Diffuse Cutaneous Mastocytosis Won’t Stop Gage

May 12, 2013

Gage was born with a rare form of an even rarer disease called Diffuse Cutaneous Mastocytosis (DCM). He has struggled so much with thickened, red skin, blisters, hives, flushing episodes, skin and bone pain, as well as stomach pain and uncontrollable, fierce itching. DCM has caused him to struggle to feel normal and to complete tasks that most 19 month olds can do without a second thought. Despite this, he has a smile that lights up a room and a fearless personality to match.

His medications have changed many times in the past year and a half, and it seems that we have finally found a medication regiment that controls his symptoms well enough that he can focus on doing the things he loves (like dancing and chasing his dog around) and not spending all of his time scratching his skin until it bleeds or pulling out his hair. His current medications are primarily antihistamines which control the amount of histamine within his body and keeps the levels from rising to the point that he is severely reactive and at high risk for anaphylaxis. His medications are Atarax, Zantac, Allegra and Singulair – all of which he takes multiple times a day, as well as having special lotions and bath soaps that keep his skin soft and moisturized in order to keep him from scratching and hurting.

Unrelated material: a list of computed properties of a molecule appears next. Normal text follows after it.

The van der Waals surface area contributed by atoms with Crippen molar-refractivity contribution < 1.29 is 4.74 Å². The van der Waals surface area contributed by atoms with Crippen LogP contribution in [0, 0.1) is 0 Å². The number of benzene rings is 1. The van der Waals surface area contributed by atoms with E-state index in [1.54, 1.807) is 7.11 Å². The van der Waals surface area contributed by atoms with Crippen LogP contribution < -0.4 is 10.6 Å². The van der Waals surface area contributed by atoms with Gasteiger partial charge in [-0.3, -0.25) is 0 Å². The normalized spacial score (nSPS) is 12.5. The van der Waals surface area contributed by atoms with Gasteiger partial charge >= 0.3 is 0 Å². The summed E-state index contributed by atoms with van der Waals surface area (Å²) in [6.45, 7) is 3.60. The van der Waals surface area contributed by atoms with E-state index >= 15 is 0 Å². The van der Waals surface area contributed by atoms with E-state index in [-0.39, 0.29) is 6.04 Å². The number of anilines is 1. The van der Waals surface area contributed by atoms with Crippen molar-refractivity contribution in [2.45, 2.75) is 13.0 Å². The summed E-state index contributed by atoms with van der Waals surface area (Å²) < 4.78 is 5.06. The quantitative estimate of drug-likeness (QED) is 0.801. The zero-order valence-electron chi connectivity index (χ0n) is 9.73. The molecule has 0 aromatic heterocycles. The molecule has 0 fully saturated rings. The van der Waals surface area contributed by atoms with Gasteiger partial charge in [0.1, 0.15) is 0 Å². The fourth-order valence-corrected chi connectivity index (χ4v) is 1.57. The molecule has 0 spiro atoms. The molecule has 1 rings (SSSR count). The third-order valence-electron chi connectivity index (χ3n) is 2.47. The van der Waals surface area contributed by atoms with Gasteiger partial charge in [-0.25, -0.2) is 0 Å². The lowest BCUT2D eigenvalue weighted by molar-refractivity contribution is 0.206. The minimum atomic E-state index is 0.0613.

His doctors recently found that his spleen and liver are markedly enlarged and he will need to undergo a bone marrow biopsy to determine if his disease has progressed from cutaneous (just in his skin, which can go away) to systemic (throughout his entire body and organ systems, which he will have for life). He was also diagnosed with macrocephaly (enlarged head), which has thankfully been ruled as benign, and he should grow into it as he grows. He has been through so much in his short 19 months of life, but he fights every day to be the best that he can be. The staring and comments from those who do not know his disease never get easier and can be cruel at times, but his smile and friendly “hi!” warms the hearts of everyone around him.

We are still so unsure of what the future will hold for him, but his symptoms are improving every day and his will gets twice as strong at the same pace. He is continuously fighting to live life to the max, and he is changing the world one smile at a time.

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